Form: buffered aqueous solution
Origin of replication
pUC (500 copies)
- Promoter name: CMV
- Promoter activity: constitutive
- Promoter type: mammal
Reporter gene location
- 2nd promoter
Reporter gene: GFP
Sent in: environment
Storage temperature: −20 ° C
Molecular cloning often benefits from the optimization of the vector used for expression. This package allows you to determine the best configuration for the green fluorescence protein reporter gene (a non-Aequorea variant called Dasher GFP) and to optimize expression for your specific needs. Each component plasmid contains the green fluorescent reporter regulated in a different way – in the MCS under the CMV promoter, under an IRES or regulated by its own chosen promoter, or regulated by independent promoters immediately downstream of the MCS (sharing a polyA with the gene inserted into the MCS) or in a different part of the plasmid.
This package should allow you to compare different strategies for green fluorescence expression and choose the one that best suits your needs. This set of plasmids has been designed to be compatible with a variety of cloning techniques. The multiple cloning site contains a variety of standard restriction sites commonly used for cloning. Using these sites, genes can be inserted using standard DNA ligase cloning methods. Other methods can also be used, such as Gibson Assembly InFusionHD Ligase Independent Cloning (LIC) or Seamless GeneArt and since all of our plasmids are based on the same backbone, the same method can be used for cloning in all of our vectors catalogue.
Notes on various cloning sites: There are some important sites within the MCS. These include the NcoI site, the XbaI site, and the BsgI and BseRI sites. The NcoI site contains a start codon that is immediately downstream of a Kozak and Shine-Dalgarno ribosomal binding site. These allow optimal positioning of genes when the start codon is placed in this location. If it is not necessary and you want to use a downstream site for gene cloning, you can remove the NcoI site by cleaving the plasmid with KpnI. The XbaI site contains a stop codon.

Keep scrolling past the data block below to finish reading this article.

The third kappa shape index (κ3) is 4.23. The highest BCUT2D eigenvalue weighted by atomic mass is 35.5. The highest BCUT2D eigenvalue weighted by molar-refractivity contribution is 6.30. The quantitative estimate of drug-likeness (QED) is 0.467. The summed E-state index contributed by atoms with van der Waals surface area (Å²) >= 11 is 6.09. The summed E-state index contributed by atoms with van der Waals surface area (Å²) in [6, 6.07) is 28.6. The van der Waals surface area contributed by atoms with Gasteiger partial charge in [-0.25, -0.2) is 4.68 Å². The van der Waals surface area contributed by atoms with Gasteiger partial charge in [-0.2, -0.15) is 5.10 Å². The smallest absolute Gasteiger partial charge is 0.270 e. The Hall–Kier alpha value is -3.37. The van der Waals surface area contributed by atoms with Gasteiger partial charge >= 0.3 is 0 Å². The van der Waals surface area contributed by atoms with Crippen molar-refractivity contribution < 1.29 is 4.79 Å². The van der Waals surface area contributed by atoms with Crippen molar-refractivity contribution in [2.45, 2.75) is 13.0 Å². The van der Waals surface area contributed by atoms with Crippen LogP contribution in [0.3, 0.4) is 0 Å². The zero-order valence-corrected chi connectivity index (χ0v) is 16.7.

This stop codon is placed at a specific position in relation to the BsgI and BseRI sites that are immediately downstream. When BseRI or BsgI cleave the plasmid, they produce a stop codon TA overhang at the XbaI site that is compatible with all of our peptide tag plasmids cut with the same sites. The BseRI and BsgI sites are non-palindromic and cleave a defined number of bases from their binding site. Whenever we clone a gene at our multiple cloning sites, we always place the start and stop codon at the same positions in the MCS. If the start and end of the genes are not compatible with NcoI and XbaI, we extend the sequence to the closest outer sites, but keep the start and stop codon locations consistent.
Transcription termination: These plasmids contain three alternative transcription terminators for the expression of bacteria and bacteriophages (T7) in mammals. This means that you only need to change the promoter to alter the expression system you are using. We sell multiple promoters that can be used in each of these systems. The presence of each terminator does not reduce expression in alternative systems.
To view the Certificate of Analysis for this product, visit www.oxfordgenetics.com.
Looking for more vector options to move your experiments forward faster? Consider a custom cloning vector designed and built by Oxford Genetics ™. Learn more at Oxford Genetics, Sigma’s partner for cloning and expression vectors for molecular biology and synthetic biology applications.
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